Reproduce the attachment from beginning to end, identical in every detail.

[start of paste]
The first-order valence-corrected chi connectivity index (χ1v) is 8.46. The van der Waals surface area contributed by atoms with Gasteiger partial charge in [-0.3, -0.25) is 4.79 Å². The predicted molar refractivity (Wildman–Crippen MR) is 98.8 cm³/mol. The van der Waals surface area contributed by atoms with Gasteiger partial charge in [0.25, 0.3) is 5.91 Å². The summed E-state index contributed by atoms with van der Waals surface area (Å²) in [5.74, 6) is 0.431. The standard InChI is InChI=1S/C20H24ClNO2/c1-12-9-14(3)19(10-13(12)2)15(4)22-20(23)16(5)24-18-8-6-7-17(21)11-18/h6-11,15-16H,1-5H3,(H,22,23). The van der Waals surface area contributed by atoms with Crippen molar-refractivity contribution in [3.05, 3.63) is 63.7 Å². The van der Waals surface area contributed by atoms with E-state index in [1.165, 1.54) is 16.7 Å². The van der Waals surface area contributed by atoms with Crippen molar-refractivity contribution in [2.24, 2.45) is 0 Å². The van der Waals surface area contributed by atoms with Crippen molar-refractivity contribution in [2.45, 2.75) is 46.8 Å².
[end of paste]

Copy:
The first-order valence-corrected chi connectivity index (χ1v) is 8.46. The van der Waals surface area contributed by atoms with Gasteiger partial charge in [-0.3, -0.25) is 4.79 Å². The predicted molar refractivity (Wildman–Crippen MR) is 98.8 cm³/mol. The van der Waals surface area contributed by atoms with Gasteiger partial charge in [0.25, 0.3) is 5.91 Å². The summed E-state index contributed by atoms with van der Waals surface area (Å²) in [5.74, 6) is 0.431. The standard InChI is InChI=1S/C20H24ClNO2/c1-12-9-14(3)19(10-13(12)2)15(4)22-20(23)16(5)24-18-8-6-7-17(21)11-18/h6-11,15-16H,1-5H3,(H,22,23). The van der Waals surface area contributed by atoms with Crippen molar-refractivity contribution in [3.05, 3.63) is 63.7 Å². The van der Waals surface area contributed by atoms with E-state index in [1.165, 1.54) is 16.7 Å². The van der Waals surface area contributed by atoms with Crippen molar-refractivity contribution in [2.24, 2.45) is 0 Å². The van der Waals surface area contributed by atoms with Crippen molar-refractivity contribution in [2.45, 2.75) is 46.8 Å².